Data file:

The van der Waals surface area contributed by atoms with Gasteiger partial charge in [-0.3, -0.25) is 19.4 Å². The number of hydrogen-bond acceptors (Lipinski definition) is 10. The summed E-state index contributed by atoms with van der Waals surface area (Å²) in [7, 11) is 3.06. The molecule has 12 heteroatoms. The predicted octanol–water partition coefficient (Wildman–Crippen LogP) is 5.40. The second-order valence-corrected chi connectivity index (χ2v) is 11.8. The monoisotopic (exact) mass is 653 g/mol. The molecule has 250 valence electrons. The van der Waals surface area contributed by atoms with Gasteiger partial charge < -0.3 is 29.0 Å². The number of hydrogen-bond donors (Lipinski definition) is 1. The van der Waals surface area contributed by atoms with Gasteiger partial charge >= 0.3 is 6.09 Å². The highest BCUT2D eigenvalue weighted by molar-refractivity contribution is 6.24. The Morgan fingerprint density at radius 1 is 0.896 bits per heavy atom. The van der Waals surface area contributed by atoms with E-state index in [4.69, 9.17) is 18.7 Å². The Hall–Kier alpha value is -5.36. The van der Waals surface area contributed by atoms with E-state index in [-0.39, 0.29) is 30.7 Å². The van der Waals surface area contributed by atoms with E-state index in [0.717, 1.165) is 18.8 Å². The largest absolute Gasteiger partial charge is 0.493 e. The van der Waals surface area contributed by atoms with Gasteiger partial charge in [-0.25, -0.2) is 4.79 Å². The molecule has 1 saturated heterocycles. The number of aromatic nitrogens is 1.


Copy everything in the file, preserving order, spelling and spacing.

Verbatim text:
The van der Waals surface area contributed by atoms with Gasteiger partial charge in [-0.3, -0.25) is 19.4 Å². The number of hydrogen-bond acceptors (Lipinski definition) is 10. The summed E-state index contributed by atoms with van der Waals surface area (Å²) in [7, 11) is 3.06. The molecule has 12 heteroatoms. The predicted octanol–water partition coefficient (Wildman–Crippen LogP) is 5.40. The second-order valence-corrected chi connectivity index (χ2v) is 11.8. The monoisotopic (exact) mass is 653 g/mol. The molecule has 250 valence electrons. The van der Waals surface area contributed by atoms with Gasteiger partial charge < -0.3 is 29.0 Å². The number of hydrogen-bond donors (Lipinski definition) is 1. The van der Waals surface area contributed by atoms with Gasteiger partial charge >= 0.3 is 6.09 Å². The highest BCUT2D eigenvalue weighted by molar-refractivity contribution is 6.24. The Morgan fingerprint density at radius 1 is 0.896 bits per heavy atom. The van der Waals surface area contributed by atoms with E-state index in [4.69, 9.17) is 18.7 Å². The Hall–Kier alpha value is -5.36. The van der Waals surface area contributed by atoms with E-state index in [-0.39, 0.29) is 30.7 Å². The van der Waals surface area contributed by atoms with E-state index in [0.717, 1.165) is 18.8 Å². The largest absolute Gasteiger partial charge is 0.493 e. The van der Waals surface area contributed by atoms with Gasteiger partial charge in [-0.25, -0.2) is 4.79 Å². The molecule has 1 saturated heterocycles. The number of aromatic nitrogens is 1.